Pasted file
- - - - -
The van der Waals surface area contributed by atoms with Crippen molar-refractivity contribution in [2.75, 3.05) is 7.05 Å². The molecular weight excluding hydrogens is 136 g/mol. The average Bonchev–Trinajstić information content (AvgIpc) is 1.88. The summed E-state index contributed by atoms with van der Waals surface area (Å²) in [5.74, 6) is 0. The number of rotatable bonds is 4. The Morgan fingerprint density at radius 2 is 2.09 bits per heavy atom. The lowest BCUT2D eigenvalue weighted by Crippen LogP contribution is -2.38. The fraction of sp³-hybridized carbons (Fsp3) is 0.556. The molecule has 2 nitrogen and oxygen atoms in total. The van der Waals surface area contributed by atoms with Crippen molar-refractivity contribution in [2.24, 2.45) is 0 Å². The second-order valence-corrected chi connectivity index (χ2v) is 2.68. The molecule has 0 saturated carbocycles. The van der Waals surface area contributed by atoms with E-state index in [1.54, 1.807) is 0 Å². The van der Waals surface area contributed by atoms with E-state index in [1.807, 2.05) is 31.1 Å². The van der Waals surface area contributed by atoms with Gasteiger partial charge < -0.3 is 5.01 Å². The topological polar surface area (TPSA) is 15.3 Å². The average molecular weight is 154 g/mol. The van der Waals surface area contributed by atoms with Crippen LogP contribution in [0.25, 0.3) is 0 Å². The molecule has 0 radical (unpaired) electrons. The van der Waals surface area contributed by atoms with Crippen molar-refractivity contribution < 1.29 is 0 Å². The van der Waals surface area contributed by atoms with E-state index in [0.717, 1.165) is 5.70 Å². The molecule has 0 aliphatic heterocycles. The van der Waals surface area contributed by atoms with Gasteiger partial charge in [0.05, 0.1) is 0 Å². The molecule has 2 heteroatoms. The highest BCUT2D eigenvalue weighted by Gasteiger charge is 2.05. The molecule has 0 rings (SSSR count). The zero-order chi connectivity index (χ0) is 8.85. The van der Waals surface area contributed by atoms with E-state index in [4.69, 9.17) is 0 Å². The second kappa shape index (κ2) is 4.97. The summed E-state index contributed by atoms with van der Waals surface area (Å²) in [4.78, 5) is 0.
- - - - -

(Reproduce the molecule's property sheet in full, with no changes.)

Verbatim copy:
The van der Waals surface area contributed by atoms with Crippen molar-refractivity contribution in [2.75, 3.05) is 7.05 Å². The molecular weight excluding hydrogens is 136 g/mol. The average Bonchev–Trinajstić information content (AvgIpc) is 1.88. The summed E-state index contributed by atoms with van der Waals surface area (Å²) in [5.74, 6) is 0. The number of rotatable bonds is 4. The Morgan fingerprint density at radius 2 is 2.09 bits per heavy atom. The lowest BCUT2D eigenvalue weighted by Crippen LogP contribution is -2.38. The fraction of sp³-hybridized carbons (Fsp3) is 0.556. The molecule has 2 nitrogen and oxygen atoms in total. The van der Waals surface area contributed by atoms with Crippen molar-refractivity contribution in [2.24, 2.45) is 0 Å². The second-order valence-corrected chi connectivity index (χ2v) is 2.68. The molecule has 0 saturated carbocycles. The van der Waals surface area contributed by atoms with E-state index in [1.54, 1.807) is 0 Å². The van der Waals surface area contributed by atoms with E-state index in [1.807, 2.05) is 31.1 Å². The van der Waals surface area contributed by atoms with Gasteiger partial charge < -0.3 is 5.01 Å². The topological polar surface area (TPSA) is 15.3 Å². The average molecular weight is 154 g/mol. The van der Waals surface area contributed by atoms with Crippen LogP contribution in [0.25, 0.3) is 0 Å². The molecule has 0 radical (unpaired) electrons. The van der Waals surface area contributed by atoms with Crippen molar-refractivity contribution < 1.29 is 0 Å². The van der Waals surface area contributed by atoms with E-state index in [0.717, 1.165) is 5.70 Å². The molecule has 0 aliphatic heterocycles. The van der Waals surface area contributed by atoms with Gasteiger partial charge in [0.05, 0.1) is 0 Å². The molecule has 2 heteroatoms. The highest BCUT2D eigenvalue weighted by Gasteiger charge is 2.05. The molecule has 0 rings (SSSR count). The zero-order chi connectivity index (χ0) is 8.85. The van der Waals surface area contributed by atoms with E-state index in [4.69, 9.17) is 0 Å². The second kappa shape index (κ2) is 4.97. The summed E-state index contributed by atoms with van der Waals surface area (Å²) in [4.78, 5) is 0.